Why Are Social Security Taxes Higher in 2013?

Social Security taxSocial Security taxes officially went up on New Year’s Day as the withholding rate returned to 6.2 percent for employees. This action officially ends the 2 percent payroll tax holiday in effect for 2011 and 2012.  

Social Security tax, along with Medicare tax, is a mandatory contribution under the Federal Insurance Contribution Act (FICA). Employers deduct fixed amounts from employee’s paychecks to fund Social Security and Medicare, and traditionally match the amounts deducted.

However, for the past two years, employers contributed 6.2 percent to Social Security while employees contributed 4.2 percent. The Medicare tax remained at 1.45 percent. The payroll tax holiday was a temporary measure designed to stimulate the economy, but was allowed to expire for 2013.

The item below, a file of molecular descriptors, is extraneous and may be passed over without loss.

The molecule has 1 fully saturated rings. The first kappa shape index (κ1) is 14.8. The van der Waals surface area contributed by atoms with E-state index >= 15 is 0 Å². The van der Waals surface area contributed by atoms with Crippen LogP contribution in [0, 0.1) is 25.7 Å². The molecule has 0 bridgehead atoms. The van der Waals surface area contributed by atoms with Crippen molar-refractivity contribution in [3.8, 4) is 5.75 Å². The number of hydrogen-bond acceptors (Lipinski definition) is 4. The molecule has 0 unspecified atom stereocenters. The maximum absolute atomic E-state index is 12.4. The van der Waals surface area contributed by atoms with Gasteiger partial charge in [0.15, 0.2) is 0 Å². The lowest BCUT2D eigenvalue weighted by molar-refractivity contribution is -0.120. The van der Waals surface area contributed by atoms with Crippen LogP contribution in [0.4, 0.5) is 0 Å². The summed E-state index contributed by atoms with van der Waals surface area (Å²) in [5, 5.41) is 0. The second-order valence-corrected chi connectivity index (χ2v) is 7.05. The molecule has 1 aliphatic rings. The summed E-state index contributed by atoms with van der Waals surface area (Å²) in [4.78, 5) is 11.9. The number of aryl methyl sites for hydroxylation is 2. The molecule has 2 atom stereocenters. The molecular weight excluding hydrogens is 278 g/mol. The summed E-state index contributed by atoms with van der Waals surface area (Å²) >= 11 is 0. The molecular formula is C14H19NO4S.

The IRS advises that employers start using the 6.2 percent rate for employee withholding as soon as possible and no later than Feb. 15, 2013. Employers should make any adjustments to correct under-withholding no later than March 31, 2013 (the end of the first quarter). For more information on withholding, refer to Notice 1036 from the Internal Revenue Service. 

This article was provided by Patriot Software, Inc., is a developer of online software for U.S. small businesses, including online payroll softwareapplicant tracking softwarehuman resources software, an employee portal, and 1099 software. Patriot Software also offers a payroll tax filing service for payroll customers, and is currently developing bookkeeping software and a website builder. For more information, visit www.PatriotSoftware.com



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